The Hundred Years’ War and religious conflicts left their mark on Paris, but it continued to grow and innovate. The Renaissance brought urban development projects, including new bridges and boulevards. The 17th century saw Paris embellished under Louis XIV’s rule, with landmarks like the Louvre extension and Place Vendôme.

The 18th and 19th centuries witnessed Paris’s population surge, becoming a global centre of arts, culture, and philosophy during the Enlightenment. The French Revolution erupted in Paris in 1789, leading to profound social and political changes. Napoleon Bonaparte’s reign transformed the city’s infrastructure and expanded its boundaries.

The 20th century brought both prosperity and turmoil to Paris. It became a cultural melting pot, attracting artists and intellectuals from around the world. World Wars I and II brought devastation and occupation to the city, but it rebounded as a beacon of resilience and creativity.

In recent years, Paris has embraced urban renewal projects and sustainability initiatives. The Grand Paris project aims to integrate the city with its surrounding regions, while efforts to combat climate change, such as the Paris Agreement, demonstrate the city’s commitment to a sustainable future. Despite challenges, Paris remains a symbol of freedom, innovation, and resilience on the global stage.


Paris sits at the heart of the Île-de-France region, intersected by the Seine, Oise, and Marne rivers. Encompassed by expansive beech and oak forests, known as the “lungs of Paris,” the city benefits from their air-purifying qualities in this heavily industrialized area. Despite its centrality, the city itself is relatively compact; no point is more than approximately 6 miles (10 km) from Notre-Dame Cathedral’s square. Positioned within a depression carved out by the Seine, Paris is encircled by elevated terrain, delineating its boundaries. Elevations range from 430 feet (130 meters) at Montmartre’s butte in the north to 85 feet (26 meters) in the Grenelle area in the southwest.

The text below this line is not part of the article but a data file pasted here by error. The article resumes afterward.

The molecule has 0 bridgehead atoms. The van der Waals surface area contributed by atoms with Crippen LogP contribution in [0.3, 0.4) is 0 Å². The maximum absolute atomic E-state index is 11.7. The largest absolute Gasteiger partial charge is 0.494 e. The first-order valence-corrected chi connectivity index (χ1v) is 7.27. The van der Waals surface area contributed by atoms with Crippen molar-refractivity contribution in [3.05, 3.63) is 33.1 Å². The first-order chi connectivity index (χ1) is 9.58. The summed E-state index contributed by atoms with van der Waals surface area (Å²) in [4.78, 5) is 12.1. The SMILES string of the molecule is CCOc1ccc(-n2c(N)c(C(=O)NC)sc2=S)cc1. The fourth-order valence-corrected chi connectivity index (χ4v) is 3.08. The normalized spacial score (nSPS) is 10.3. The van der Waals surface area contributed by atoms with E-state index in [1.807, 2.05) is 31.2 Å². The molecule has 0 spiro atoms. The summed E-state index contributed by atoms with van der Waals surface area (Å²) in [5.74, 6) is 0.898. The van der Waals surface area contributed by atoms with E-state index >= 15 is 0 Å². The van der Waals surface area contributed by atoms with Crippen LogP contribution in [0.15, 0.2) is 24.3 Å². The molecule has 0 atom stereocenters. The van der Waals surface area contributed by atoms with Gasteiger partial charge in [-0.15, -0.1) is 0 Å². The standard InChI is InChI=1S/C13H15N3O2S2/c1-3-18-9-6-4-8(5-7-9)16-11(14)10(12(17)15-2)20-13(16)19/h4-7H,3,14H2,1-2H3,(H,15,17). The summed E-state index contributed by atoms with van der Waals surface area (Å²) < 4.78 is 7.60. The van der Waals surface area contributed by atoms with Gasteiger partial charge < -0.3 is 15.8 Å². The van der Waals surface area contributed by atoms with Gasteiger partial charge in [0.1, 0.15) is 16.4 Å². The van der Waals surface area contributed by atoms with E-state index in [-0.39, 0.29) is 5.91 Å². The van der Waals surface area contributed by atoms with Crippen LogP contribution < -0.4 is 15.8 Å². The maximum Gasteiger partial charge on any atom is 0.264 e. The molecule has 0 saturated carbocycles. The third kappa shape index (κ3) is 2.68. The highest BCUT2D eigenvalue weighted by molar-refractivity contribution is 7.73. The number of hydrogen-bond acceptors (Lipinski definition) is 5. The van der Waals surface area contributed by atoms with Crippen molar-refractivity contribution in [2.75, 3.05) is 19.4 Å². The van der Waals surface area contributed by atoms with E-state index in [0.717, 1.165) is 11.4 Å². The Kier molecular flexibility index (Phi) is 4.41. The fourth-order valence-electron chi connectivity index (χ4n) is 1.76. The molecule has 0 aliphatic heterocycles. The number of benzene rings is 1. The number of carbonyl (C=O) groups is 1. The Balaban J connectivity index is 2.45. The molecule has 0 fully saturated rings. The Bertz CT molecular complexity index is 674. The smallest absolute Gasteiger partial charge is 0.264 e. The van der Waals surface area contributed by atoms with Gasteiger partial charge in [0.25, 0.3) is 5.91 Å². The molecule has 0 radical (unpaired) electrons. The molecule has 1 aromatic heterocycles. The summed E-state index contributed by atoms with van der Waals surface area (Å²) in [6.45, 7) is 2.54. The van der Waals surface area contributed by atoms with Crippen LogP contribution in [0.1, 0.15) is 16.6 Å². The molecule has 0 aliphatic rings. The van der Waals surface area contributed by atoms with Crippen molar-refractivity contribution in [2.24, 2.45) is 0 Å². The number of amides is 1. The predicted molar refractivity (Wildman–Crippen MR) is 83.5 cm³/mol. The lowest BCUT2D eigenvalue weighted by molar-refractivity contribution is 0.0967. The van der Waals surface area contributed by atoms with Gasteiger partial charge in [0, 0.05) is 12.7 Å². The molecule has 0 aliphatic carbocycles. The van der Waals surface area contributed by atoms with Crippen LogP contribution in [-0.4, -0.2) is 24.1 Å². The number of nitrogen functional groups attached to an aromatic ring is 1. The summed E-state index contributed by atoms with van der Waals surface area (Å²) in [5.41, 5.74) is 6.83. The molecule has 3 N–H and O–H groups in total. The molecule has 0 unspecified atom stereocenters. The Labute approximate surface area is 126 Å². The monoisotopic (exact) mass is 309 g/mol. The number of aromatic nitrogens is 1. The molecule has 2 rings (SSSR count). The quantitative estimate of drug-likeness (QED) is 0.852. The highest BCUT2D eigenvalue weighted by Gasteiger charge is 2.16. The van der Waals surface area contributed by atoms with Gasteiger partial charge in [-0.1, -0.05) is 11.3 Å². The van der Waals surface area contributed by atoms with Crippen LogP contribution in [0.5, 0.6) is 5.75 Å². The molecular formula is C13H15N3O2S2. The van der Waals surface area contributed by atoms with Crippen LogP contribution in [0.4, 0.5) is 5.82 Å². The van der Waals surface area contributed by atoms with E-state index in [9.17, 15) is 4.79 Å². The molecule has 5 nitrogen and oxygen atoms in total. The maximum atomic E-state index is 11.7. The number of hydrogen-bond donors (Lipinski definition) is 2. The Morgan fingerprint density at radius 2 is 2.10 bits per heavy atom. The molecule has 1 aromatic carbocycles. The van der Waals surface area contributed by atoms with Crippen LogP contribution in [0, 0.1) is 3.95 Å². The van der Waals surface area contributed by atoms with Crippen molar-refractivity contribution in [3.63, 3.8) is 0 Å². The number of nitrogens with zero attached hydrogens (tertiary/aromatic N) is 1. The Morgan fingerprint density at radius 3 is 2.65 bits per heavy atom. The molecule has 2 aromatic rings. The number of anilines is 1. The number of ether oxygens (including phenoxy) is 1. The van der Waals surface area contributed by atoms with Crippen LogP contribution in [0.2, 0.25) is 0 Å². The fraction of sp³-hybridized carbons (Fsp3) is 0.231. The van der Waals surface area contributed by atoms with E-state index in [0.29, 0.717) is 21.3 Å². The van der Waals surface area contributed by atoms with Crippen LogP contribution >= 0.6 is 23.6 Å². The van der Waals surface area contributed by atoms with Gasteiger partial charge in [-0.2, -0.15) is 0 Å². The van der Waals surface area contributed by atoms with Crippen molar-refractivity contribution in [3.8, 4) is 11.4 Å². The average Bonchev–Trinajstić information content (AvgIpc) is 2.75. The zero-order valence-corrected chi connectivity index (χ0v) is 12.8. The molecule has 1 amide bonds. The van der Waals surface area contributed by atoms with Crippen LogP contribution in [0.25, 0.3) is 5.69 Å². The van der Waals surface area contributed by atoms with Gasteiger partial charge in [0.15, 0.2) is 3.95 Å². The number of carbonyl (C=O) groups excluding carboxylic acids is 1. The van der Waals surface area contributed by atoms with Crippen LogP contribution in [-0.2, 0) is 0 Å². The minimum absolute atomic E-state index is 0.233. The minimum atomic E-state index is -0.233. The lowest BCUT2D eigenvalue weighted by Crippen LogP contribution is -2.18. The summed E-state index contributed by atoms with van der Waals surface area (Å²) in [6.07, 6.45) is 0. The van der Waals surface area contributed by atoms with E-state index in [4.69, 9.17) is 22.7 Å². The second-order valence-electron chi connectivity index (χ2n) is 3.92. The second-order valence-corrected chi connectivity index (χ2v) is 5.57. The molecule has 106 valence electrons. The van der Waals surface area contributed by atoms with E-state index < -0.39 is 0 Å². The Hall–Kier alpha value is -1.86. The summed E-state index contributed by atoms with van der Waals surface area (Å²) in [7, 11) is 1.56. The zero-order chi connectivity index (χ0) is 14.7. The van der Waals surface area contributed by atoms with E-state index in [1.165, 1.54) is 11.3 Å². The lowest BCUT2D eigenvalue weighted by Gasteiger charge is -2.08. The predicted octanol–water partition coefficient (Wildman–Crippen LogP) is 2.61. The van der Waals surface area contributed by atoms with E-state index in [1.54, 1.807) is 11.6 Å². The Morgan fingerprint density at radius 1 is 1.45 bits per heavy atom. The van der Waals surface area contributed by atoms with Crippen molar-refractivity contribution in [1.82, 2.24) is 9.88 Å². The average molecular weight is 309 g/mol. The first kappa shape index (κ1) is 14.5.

The Seine traverses Paris for about 8 miles (13 km), coursing through 10 of its 20 arrondissements. Entering from the southeast, it flows northwest before gradually veering southwest and exiting the city’s southwest corner. Consequently, the river’s east bank becomes the north bank and then transitions to the west bank, leading Parisians to refer to them simply as the Right Bank and Left Bank. Specific locations are typically denoted by arrondissement or district.

Along the riverbanks, some 30 feet (9 meters) below street level, cobbled quays adorned with trees and shrubs line the Seine, while another row of trees leans towards the water from street level. Massive stone retaining walls, often embellished with iron rings once used for mooring vessels, separate the levels, occasionally adorned with ivy. This combination of open waters and greenery contributes to Paris’s reputation as a city blessed with ample green spaces.

Paris boasts tens of thousands of trees lining its streets, along with numerous public parks, gardens, and squares. Many of these green spaces were originally reserved for royalty on the city’s outskirts but were repurposed over time. Under Napoleon III, influenced by London’s parks during his time in Britain, ancient royal military preserves were transformed into “English” parks like the Bois de Boulogne and Bois de Vincennes. Mayor Jacques Chirac’s administration in the late 20th century initiated efforts to create new parks, a trend that continued into the 21st century.